YouTube update gives users more insight and control over recommendations

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YouTube today announced a series of changes designed to give users more control over what videos appear on the Homepage and in its Up Next suggestions — the latter which are typically powered by an algorithm. The company also says it will offer more visibility to users as to why they’re being shown a recommended video — a peek into the YouTube algorithm that wasn’t before possible.

One new feature is designed to make it easier to explore topics and related videos from both the YouTube Homepage and in the Up Next video section. The app will now display personalized suggestions based on what videos are related to those you’re watching, videos published by the channel you’re watching, or others that YouTube thinks will be of interest.

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This feature is rolling out to signed-in users in English on the YouTube app for Android and will be available on iOS, desktop and other languages soon, the company says.

If YouTube’s suggestions aren’t right, users will now be able to access controls that explicitly tell the service to stop suggesting videos from a particular channel.

This will be available from the three-dot menu next to a video on the Homepage or Up Next. From there, you’ll click “Don’t recommend channel.” From that point forward, no videos from that channel will be shown. However, you’ll still be able to see the videos if you Subscribe, do a search for them, or visit the Channel page directly — they aren’t being hidden from you entirely, that is. The videos may also still appear on the Trending tab, at times.

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This feature is available globally now on the YouTube app for Android and iOS starting today, and will be available on desktop soon.

Lastly, and perhaps most notably, is that YouTube is giving users visibility into how its algorithm works.

Before, people may not have understood why certain videos were recommended to them. Another new feature will detail the reasons why they made the list.

Now, underneath a video suggestion, YouTube will say why it was selected.

“Sometimes, we recommend videos from channels you haven’t seen before based on what other viewers with similar interests have liked and watched in the past,” explains the company in its announcement. ” Our goal is to explain why these videos surface on your homepage in order to help you find videos from new channels you might like,” says YouTube.

For example, the explanation might say that viewers who also watch one of your favorite channels also watch the channel that the video recommendation is coming from. YouTube’s algorithm is likely far more complex that just “viewers who like this also like that,” but it’s a start, at least.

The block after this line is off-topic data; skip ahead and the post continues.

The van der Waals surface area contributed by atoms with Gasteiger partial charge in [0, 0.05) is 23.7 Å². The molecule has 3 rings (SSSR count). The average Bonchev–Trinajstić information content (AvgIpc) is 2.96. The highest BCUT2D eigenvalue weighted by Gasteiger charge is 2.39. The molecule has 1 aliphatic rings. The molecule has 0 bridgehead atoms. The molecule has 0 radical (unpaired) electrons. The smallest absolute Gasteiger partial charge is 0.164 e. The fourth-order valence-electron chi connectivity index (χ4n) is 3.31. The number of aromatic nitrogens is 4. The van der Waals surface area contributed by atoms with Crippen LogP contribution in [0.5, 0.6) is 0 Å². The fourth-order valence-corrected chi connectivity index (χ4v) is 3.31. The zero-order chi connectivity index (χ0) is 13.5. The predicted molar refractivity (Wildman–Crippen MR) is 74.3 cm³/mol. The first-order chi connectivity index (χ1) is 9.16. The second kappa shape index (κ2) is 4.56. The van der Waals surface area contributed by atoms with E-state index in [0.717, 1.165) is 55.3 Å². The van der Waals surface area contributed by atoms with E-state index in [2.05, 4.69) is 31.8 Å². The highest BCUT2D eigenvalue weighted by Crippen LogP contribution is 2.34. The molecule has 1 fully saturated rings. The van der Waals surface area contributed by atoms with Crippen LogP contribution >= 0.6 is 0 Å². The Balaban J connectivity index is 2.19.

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This feature is launching globally on the YouTube app for iOS today, and will be available on Android and desktop soon.

The changes come at a time when YouTube — and other large social media companies — are under pressure from government regulators over how they manage their platforms. Beyond issues around privacy and security, the spread of hate speech and disinformation, platform providers are also being criticized for their reliance on opaque algorithms that determine what is shown to their end users.

YouTube, in particular, came under fire for how its own Recommendations algorithm was leveraged by child predators in the creation of pedophilia wormhole. YouTube responded by shutting off the comments on kids’ videos where the criminals were sharing timestamps. But it stopped there.

“The company refused to turn off recommendations on videos featuring young children in leotards and bathing suits even after researchers demonstrated YouTube’s algorithm was recommending these videos to pedophiles,” wrote consumer advocacy groups in a letter to the FTC this week, urging the agency to take action against YouTube to protect children.

The FTC hasn’t commented on its investigation, as per policy, but confirmed it received the letter.

Explaining to end users how Recommendations work is only part of the problem. The other issue that YouTube’s algorithm can end up creating “filter bubbles,” which can lead users to down dark paths, at times.

For instance, a recent story in The New York Times detailed how a person who came to YouTube for self-help videos was increasingly shown ever more radical and extremist content, thanks to the algorithm’s recommendations which pointed him to right-wing commentary, then to conspiracy videos, and finally racist content.

The ability to explicitly silence some YouTube recommendations may help those who care enough to control their experience, but won’t likely solve the problem of those who just follow the algorithm’s suggestions. However, if YouTube were to use this as a new signal — a downvote of sorts — it could influence the algorithm in other more subtle ways.

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